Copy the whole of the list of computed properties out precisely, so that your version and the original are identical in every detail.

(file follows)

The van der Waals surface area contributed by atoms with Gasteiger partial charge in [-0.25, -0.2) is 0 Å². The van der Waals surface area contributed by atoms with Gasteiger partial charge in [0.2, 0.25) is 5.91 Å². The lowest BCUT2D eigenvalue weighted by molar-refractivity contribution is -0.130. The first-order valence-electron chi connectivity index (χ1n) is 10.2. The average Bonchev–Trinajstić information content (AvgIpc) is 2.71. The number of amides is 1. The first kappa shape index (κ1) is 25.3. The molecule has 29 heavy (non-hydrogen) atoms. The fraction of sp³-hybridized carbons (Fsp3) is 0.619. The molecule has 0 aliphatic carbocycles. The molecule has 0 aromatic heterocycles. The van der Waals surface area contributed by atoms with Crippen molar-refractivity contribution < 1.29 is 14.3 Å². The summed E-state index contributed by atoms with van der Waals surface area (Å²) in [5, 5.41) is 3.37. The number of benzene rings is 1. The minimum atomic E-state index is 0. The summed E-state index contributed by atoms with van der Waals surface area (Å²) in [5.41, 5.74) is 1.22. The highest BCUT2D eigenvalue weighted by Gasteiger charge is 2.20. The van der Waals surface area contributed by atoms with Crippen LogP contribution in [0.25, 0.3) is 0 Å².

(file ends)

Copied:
The van der Waals surface area contributed by atoms with Gasteiger partial charge in [-0.25, -0.2) is 0 Å². The van der Waals surface area contributed by atoms with Gasteiger partial charge in [0.2, 0.25) is 5.91 Å². The lowest BCUT2D eigenvalue weighted by molar-refractivity contribution is -0.130. The first-order valence-electron chi connectivity index (χ1n) is 10.2. The average Bonchev–Trinajstić information content (AvgIpc) is 2.71. The number of amides is 1. The first kappa shape index (κ1) is 25.3. The molecule has 29 heavy (non-hydrogen) atoms. The fraction of sp³-hybridized carbons (Fsp3) is 0.619. The molecule has 0 aliphatic carbocycles. The molecule has 0 aromatic heterocycles. The van der Waals surface area contributed by atoms with Crippen molar-refractivity contribution < 1.29 is 14.3 Å². The summed E-state index contributed by atoms with van der Waals surface area (Å²) in [5, 5.41) is 3.37. The number of benzene rings is 1. The minimum atomic E-state index is 0. The summed E-state index contributed by atoms with van der Waals surface area (Å²) in [5.41, 5.74) is 1.22. The highest BCUT2D eigenvalue weighted by Gasteiger charge is 2.20. The van der Waals surface area contributed by atoms with Crippen LogP contribution in [0.25, 0.3) is 0 Å².